I will say this: if it is the case that Dorothy Rabinowitz works here in the five boroughs, then she is one terrible New Yorker.

Posted by mrbrent at 10:44 AM

reinventing the door

There's this thing I call "Reinventing the Door".  It doesn't necessarily have to involve a door, but that's the seed concept — take something ubiquitous, like say a door, and try to come up with an improvement on the design/technology.  This differs from "Reinventing the Wheel" in that it is intended as ultimately useful even after seeming inane.  Like, come to find out there is a better door, that will make the old door we've been using for centuries look like a musty stack of Life magazines.

This is an example of Reinventing the Door:

TAMANA, Japan — Two pedals, inches apart, one for gas and the other for brakes. For years, a Japanese inventor has argued that this most basic of car designs is dangerously flawed.

[Matsuyuki] Naruse, 74, is one of a handful of people who have designed combined brake-accelerator pedals in an effort to prevent accidents caused by unintended acceleration, which has come under a spotlight since charges that some Toyota vehicles accelerate without warning.

While the current arrangement of accelerator/brake has worked plenty fine for decades, think about it: how many accidents are caused by a reflexive stamping down on the wrong pedal?  This is of specific interest to me as I have a family member who drives with both feet, which I am convinced is not only not so good for the maintenance of the vehicle but CRAZY DANGEROUS.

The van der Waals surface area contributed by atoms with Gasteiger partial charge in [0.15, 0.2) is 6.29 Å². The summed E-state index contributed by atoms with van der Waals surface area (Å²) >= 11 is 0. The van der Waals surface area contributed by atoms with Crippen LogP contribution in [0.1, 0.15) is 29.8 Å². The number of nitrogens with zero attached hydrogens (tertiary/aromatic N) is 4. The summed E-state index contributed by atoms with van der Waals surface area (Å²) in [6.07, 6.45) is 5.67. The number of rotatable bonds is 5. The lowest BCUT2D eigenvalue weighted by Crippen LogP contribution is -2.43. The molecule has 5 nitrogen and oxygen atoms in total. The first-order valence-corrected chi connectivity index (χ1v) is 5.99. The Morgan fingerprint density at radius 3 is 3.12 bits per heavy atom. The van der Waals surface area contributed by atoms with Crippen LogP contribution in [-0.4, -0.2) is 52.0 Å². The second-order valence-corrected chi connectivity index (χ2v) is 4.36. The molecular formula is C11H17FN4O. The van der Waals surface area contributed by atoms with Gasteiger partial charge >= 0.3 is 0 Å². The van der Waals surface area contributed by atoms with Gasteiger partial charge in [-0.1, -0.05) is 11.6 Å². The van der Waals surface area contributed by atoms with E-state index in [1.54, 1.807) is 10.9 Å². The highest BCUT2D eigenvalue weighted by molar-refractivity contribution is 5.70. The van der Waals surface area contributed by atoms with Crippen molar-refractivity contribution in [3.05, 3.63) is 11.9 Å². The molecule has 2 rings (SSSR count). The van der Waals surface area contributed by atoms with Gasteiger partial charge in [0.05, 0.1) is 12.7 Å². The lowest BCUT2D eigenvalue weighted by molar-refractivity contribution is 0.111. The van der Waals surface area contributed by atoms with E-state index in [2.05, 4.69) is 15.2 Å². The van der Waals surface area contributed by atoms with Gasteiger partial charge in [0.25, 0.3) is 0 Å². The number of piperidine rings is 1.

Keep the eyes peeled for more examples.

Posted by mrbrent at 10:26 AM

August 3, 2010

proud new yorker

You will see this blogged to hell, but what they are saying is true: the unlikeliest author of the final word on the so-called "Ground Zero Mosque" is our mayor, Michael Bloomberg, who is not exactly known for his soaring rhetoric or his heart-swelling moments of eloquence.  In fact, exactly the opposite.  But he was channeling something today, something perfect and good:
On Sept. 11, 2001, thousands of first responders heroically rushed to the scene and saved tens of thousands of lives.  More than 400 of those first responders did not make it out alive.  In rushing into those burning buildings, not one of them asked, 'What God do you pray to?' (Bloomberg's voice cracks here a little as he gets choked up.) 'What beliefs do you hold?'

The attack was an act of war, and our first responders defended not only our city, but our country and our constitution.  We do not honor their lives by denying the very constitutional rights they died protecting.  We honor their lives by defending those rights and the freedoms that the terrorists attacked.

Opponents of the Cordoba Initiative may be decent people and good citizens, but they are giving in to baser instincts, maybe fear, or maybe an ignorance that makes them susceptible to those that are still trying to score political points off of 9-11.  The place where the Cordoba Initiative is not welcomed is not America, it is Saudi Arabia.

Hizzoner made this guy a little prouder to be a New Yorker than usual.

Posted by mrbrent at 3:34 PM

paul d. ryan